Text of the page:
The vulnerabilities of aggregated data don’t only affect individuals, there is a public health and security aspect to data privacy. One could argue that as with car insurance and vaccinations it is not just an individual choice. While an individual might decide to take on the risk of giving away data in exchange for free services, and think it’s worth the convenience of skipping through user agreements and using the software that’s easiest, it not only drives down data wages but also makes it easier to de-anonymize others’ data.

Choices surrounding data, privacy, and economic actions are complicated enough that expecting people to represent themselves and make those decisions as they go is setting people up to fail and be taken advantage of, as well as potentially harm others, under the facade of personal liberty. We don’t expect people to be their own lawyers, we deny individuals the liberty to work full time under minimum wage, and car insurance isn’t optional even if you’re personally willing to take the risk.

Jaron Lanier puts forth the idea that perhaps we should consider that membership in some sort of data collective should not be optional, or that it should at least be difficult enough to opt out of that it is no longer easier to just click through user agreements. If MIDs were mandatory, you could choose which MIDs represent you and advocate for your interests, and you might even choose to create a new one if the existing ones don’t cover what the market demands, but you couldn’t choose to be unprotected. If MIDs were opt-out, they should be difficult enough to opt out of that it shows it is a true personal choice and not a matter of convenience.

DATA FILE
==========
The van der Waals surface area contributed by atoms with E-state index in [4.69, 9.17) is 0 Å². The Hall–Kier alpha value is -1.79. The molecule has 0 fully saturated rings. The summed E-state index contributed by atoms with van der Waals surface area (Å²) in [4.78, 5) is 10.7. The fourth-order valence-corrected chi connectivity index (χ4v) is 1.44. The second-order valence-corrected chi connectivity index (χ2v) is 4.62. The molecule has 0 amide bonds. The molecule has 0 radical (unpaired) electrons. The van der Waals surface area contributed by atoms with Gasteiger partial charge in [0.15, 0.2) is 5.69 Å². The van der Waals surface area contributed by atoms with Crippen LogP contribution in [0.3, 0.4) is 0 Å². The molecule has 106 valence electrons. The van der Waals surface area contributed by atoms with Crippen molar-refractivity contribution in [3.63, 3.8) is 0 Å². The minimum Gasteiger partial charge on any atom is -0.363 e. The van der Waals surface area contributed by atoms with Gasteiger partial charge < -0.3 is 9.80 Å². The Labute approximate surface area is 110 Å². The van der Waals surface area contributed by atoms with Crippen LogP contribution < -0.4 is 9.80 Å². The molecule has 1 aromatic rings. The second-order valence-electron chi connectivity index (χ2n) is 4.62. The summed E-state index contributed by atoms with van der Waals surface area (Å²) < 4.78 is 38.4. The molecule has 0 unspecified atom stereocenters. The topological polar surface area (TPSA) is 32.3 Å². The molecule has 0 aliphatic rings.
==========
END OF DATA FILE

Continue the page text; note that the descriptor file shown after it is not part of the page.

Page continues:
These are recent, developing ideas that I find fascinating. MIDs may be one factor in creating a data market that is able to successfully reflect the value of data, particularly for data that is currently created unintentionally and collected unknowingly.


Other Market Thoughts

The current framing around selling data, even collectively, might be the wrong way to think about things. It may end up being the case that current market mechanisms are not able to accurately reflect the value of data even with collective action, because we’re still relying on mechanisms that were developed for physical goods and physical labor.

Perhaps we sell improvements to machine learning models, rather than the data that improves it. Maybe we track the sources of all data and collect royalties from the use value of a piece of data every time it is actually used by an AI.57 Digital goods and ownership don’t work the same way as physical goods, and maybe it’s time for an entirely new economic model that is better equipped to handle these differences as digital goods and services make up an increasing share of the economy.

We may also want to work toward a future where the average person will have access to the kind of computing power and knowledge that allows them to participate in the data market as buyers as well as sellers, to further break up the monopsony and create a more symmetric marketplace. If anyone could take advantage of underpriced data, not just large companies, a healthy data market might spontaneously arise and self-regulate. But just as taking advantage of underpriced agricultural labor requires owning agricultural equipment and space beyond what most individuals could ever afford, taking advantage of underpriced data labor requires vast computing resources that currently only a few very large companies have access to. Left to their own devices, computational resource monopolies result in data labor monopsonies.